'World's smallest microscope' pinpoints overlooked cancer

07 August, 2014

Capable of being fit into a needle and detecting cancer cells often missed by surgeons – the world's smallest microscope has won its inventors international recognition, and booked a place for them in the final of the 2014 WA Innovator of the Year Awards.

The breakthrough technology, developed by researchers at the University of Western Australia (UWA), is perfecting microscopic resolution to aid surgical intervention – by putting a microscope inside a standard hypodermic needle to enable 3-D scanning.

In principal, it should allow surgeons to locate very small tumour elements, avoiding the need for further surgery and improving the prognosis of the patient – especially those suffering from breast cancer, according to UWA's Associate Prof Robert Laughlin.

Detecting cancer on the boundary

"The goal of our research has been to make something to help the surgeons so that, during surgery, they can make sure they're getting all the cancer out," he said.

"About one in four women who go for a lumpectomy – so that's where you take out the cancer and leave the rest of the breast – have to go back for more surgery because there are some cancer cells left in there."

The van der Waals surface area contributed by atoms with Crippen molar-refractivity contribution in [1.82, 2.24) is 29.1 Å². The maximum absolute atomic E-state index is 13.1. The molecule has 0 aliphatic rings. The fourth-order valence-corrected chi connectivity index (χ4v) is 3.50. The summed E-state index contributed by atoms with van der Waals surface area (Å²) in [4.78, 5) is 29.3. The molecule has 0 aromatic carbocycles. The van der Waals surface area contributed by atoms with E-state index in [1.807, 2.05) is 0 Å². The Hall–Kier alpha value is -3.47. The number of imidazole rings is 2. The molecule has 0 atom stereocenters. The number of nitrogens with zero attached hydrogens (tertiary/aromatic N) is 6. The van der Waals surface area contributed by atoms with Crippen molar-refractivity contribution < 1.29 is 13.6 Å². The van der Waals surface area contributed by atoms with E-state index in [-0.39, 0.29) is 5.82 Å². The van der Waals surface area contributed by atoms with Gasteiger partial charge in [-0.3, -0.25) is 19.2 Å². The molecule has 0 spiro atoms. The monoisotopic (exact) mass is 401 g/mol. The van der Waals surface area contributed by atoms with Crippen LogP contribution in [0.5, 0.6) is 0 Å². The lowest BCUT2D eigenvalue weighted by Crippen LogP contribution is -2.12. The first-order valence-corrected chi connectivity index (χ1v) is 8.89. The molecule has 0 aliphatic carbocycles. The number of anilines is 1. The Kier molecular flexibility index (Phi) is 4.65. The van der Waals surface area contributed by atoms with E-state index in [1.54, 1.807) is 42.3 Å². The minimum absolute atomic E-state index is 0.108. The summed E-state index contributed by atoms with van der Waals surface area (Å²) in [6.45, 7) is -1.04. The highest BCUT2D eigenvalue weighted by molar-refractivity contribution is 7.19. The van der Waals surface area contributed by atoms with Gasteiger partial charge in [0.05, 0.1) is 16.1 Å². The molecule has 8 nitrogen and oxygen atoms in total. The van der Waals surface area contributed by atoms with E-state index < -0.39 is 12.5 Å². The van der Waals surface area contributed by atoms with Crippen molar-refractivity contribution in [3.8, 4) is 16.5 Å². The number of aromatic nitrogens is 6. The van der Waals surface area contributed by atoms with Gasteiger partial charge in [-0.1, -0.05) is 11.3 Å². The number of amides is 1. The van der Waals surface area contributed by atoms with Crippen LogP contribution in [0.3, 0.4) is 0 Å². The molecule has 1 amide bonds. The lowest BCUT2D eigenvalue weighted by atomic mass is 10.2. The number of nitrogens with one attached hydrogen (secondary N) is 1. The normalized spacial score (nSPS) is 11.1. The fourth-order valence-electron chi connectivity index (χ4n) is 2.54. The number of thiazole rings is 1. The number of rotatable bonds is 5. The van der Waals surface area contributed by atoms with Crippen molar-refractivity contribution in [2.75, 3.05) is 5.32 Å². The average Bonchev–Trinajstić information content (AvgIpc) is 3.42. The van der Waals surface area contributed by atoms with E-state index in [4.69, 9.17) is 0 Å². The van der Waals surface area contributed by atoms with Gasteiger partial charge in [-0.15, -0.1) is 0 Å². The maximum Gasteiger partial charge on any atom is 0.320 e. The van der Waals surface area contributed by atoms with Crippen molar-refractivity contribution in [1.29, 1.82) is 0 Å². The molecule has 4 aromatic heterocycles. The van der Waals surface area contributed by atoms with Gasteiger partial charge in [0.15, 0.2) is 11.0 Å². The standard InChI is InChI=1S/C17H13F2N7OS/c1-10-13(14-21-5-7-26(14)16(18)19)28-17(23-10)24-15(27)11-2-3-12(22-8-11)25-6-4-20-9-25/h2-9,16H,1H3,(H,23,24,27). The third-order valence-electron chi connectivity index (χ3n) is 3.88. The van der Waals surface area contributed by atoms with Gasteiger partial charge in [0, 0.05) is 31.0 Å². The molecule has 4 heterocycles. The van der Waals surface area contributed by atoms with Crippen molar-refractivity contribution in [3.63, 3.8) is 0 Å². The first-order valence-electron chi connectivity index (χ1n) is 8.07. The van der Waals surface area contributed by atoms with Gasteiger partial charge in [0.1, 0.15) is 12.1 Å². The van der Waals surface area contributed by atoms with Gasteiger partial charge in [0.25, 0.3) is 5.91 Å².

The device would be especially useful for surgeons wanting to examine the edge of an area being operated on to make certain no cancer cells have been left behind, said Prof Christobel Saunders, surgeon and breast cancer specialist at the Royal Perth Hospital.

"Tumours can produce very small areas just outside the main tumour mass that we simply can't see or feel," she said.

"We really can see at a microscopic level where there is tumour. So it's almost like an ultrasound picture, but at a microscopic level.

"The idea of this microscope in a needle is that we will be able to detect those at the time of surgery, and more effectively perform surgery."

Safer brain, lung biopsies

The device also holds exciting potential for the detection and treatment of brain and lung disease, said Associate Prof McLaughlin.

"We've recently started working with a neurosurgeon in Toronto who's taking brain biopsies," he said.

"We're building the microscope into his biopsy needles so that he can take safer brain biopsies in neurosurgery.

"If we can understand what's going on in the lungs with diseases like emphysema then maybe we can help scientists develop better drugs to treat those sorts of diseases."

The microscope in a needle was developed by a team from UWA's Optical + Biomedical Engineering Laboratory, in collaboration with clinicians from Royal Perth Hospital and Sir Charles Gairdner Hospital, and with support from Cancer Council WA and the National Breast Cancer Foundation.

The finalists in the awards were announced last week by the Department of Premier and Cabinet.

The awards are administered by the Department of Commerce with support from Mitsubishi Corporation, Woodside, Amcom, Cisco, Perth Convention Bureau, Watermark Intellectual Asset Management, Wrays, PricewaterhouseCoopers, and Hatch and Murfett Legal.

The winners will be announced at an awards ceremony on 5 November.

Microscope in a needle